Thursday, February 4, 1999

InDesign takes shape for summer

By Daniel Drew Turner and Matthew Rothenberg

Adobe Systems Inc. is reportedly hoping to break new ground with InDesign, the next-generation desktop publishing application code-named K2.

According to sources, InDesign, which recently entered beta testing in preparation for a formal introduction at March's Seybold Seminars in Boston, features a highly modular architecture that will accommodate the initial release's DTP features as well as providing a framework for a forthcoming publishing workflow product.

Sources said InDesign, due to ship this summer for Macs and Windows 2000, will also mark a new era for San Jose, Calif.-based Adobe's Portable Document Format in prepress workflows. The new application will tap enhanced PDF capabilities aimed at professional publishers that will debut in Acrobat 4.0, scheduled to ship this spring.

The package reportedly will feature a core code base that occupies only about 2 Mbytes of disk space; the bulk of the software's functions will be provided by a variety of components and libraries developed by Adobe as well as third parties.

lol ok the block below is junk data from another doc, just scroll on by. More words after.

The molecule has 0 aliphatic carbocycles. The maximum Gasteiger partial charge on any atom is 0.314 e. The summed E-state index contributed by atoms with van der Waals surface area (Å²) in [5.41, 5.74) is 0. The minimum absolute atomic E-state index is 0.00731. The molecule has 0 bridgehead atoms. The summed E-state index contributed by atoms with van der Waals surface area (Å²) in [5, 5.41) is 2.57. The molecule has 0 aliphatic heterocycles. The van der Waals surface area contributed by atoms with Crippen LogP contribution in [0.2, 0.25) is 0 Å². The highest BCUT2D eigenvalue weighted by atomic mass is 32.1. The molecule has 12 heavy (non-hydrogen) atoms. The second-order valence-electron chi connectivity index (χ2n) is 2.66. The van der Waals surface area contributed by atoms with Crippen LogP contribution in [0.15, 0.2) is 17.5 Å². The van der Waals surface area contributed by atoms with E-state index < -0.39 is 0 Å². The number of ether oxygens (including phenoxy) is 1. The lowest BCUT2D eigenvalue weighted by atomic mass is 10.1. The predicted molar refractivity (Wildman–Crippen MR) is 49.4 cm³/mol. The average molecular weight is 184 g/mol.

According to sources, the new architecture will greatly speed internal revisions to InDesign, simplify third-party plug-in development and ease customization of the program. InDesign will reportedly share no common code with PageMaker, Adobe's current DTP offering.

The software will reportedly share many interface features with Adobe's Photoshop and Illustrator packages. It will offer basic Bezier and other drawing tools derived from Illustrator.

The Mac version of InDesign will make extensive use of Apple-events scripting, sources said. Besides wooing third-party developers of QuarkXTensions and Adobe plug-ins to create InDesign add-ons that replicate the capabilities of current XTensions, Adobe is reportedly telling prospective clients that the software's scripting features will allow them to perform any customizations they desire.

In another move aimed squarely at Quark's dominance of the market, InDesign will reportedly convert XPress documents on the fly. Sources said Adobe is predicting InDesign will be 99 percent accurate in its conversions.

Adobe declined to comment.

In other DTP news, Denver-based Quark Inc. Wednesday announced Quark Enterprise Systems Inc., a new Chicago-based affiliate named that Quark said will develop client-server and Web technologies aimed at catalog publishing. The new wing, which the company said currently employs 12 engineers, is derived from Coris Inc., the former R.R. Donnelley & Sons Co. software subsidiary Quark purchased in February 1998.

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